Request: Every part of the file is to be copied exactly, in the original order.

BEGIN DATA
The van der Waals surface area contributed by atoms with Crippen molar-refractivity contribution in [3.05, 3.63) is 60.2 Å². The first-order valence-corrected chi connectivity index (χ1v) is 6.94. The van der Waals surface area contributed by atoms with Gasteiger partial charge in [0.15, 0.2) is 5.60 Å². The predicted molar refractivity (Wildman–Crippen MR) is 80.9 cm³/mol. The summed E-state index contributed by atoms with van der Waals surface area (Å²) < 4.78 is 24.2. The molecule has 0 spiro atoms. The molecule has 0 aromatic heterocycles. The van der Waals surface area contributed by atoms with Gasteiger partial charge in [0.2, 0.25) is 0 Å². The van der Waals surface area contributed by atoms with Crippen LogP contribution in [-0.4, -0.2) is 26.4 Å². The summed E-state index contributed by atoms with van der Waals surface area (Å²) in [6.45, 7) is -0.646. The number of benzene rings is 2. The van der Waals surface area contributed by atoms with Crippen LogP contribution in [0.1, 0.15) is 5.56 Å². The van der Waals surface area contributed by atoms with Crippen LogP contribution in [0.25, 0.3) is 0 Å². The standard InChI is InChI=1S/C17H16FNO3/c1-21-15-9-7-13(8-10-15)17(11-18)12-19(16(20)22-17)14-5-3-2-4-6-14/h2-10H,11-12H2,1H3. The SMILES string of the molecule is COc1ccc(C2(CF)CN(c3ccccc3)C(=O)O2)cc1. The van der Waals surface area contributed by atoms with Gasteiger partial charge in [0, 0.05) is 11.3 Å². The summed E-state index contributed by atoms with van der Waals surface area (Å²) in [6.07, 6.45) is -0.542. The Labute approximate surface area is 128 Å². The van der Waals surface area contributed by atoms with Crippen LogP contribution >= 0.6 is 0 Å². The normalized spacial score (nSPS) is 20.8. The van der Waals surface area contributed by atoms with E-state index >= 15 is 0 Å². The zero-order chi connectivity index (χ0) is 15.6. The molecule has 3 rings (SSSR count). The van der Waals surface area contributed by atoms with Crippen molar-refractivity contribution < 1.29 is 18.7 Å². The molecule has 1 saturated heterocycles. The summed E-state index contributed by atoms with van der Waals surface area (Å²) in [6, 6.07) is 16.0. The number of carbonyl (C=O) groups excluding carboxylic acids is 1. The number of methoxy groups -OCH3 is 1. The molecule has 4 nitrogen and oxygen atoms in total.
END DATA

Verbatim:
The van der Waals surface area contributed by atoms with Crippen molar-refractivity contribution in [3.05, 3.63) is 60.2 Å². The first-order valence-corrected chi connectivity index (χ1v) is 6.94. The van der Waals surface area contributed by atoms with Gasteiger partial charge in [0.15, 0.2) is 5.60 Å². The predicted molar refractivity (Wildman–Crippen MR) is 80.9 cm³/mol. The summed E-state index contributed by atoms with van der Waals surface area (Å²) < 4.78 is 24.2. The molecule has 0 spiro atoms. The molecule has 0 aromatic heterocycles. The van der Waals surface area contributed by atoms with Gasteiger partial charge in [0.2, 0.25) is 0 Å². The van der Waals surface area contributed by atoms with Crippen LogP contribution in [-0.4, -0.2) is 26.4 Å². The summed E-state index contributed by atoms with van der Waals surface area (Å²) in [6.45, 7) is -0.646. The number of benzene rings is 2. The van der Waals surface area contributed by atoms with Crippen LogP contribution in [0.1, 0.15) is 5.56 Å². The van der Waals surface area contributed by atoms with Crippen LogP contribution in [0.25, 0.3) is 0 Å². The standard InChI is InChI=1S/C17H16FNO3/c1-21-15-9-7-13(8-10-15)17(11-18)12-19(16(20)22-17)14-5-3-2-4-6-14/h2-10H,11-12H2,1H3. The SMILES string of the molecule is COc1ccc(C2(CF)CN(c3ccccc3)C(=O)O2)cc1. The van der Waals surface area contributed by atoms with Gasteiger partial charge in [0, 0.05) is 11.3 Å². The summed E-state index contributed by atoms with van der Waals surface area (Å²) in [6.07, 6.45) is -0.542. The Labute approximate surface area is 128 Å². The van der Waals surface area contributed by atoms with Crippen LogP contribution >= 0.6 is 0 Å². The normalized spacial score (nSPS) is 20.8. The van der Waals surface area contributed by atoms with E-state index >= 15 is 0 Å². The zero-order chi connectivity index (χ0) is 15.6. The molecule has 3 rings (SSSR count). The van der Waals surface area contributed by atoms with Crippen molar-refractivity contribution < 1.29 is 18.7 Å². The molecule has 1 saturated heterocycles. The summed E-state index contributed by atoms with van der Waals surface area (Å²) in [6, 6.07) is 16.0. The number of carbonyl (C=O) groups excluding carboxylic acids is 1. The number of methoxy groups -OCH3 is 1. The molecule has 4 nitrogen and oxygen atoms in total.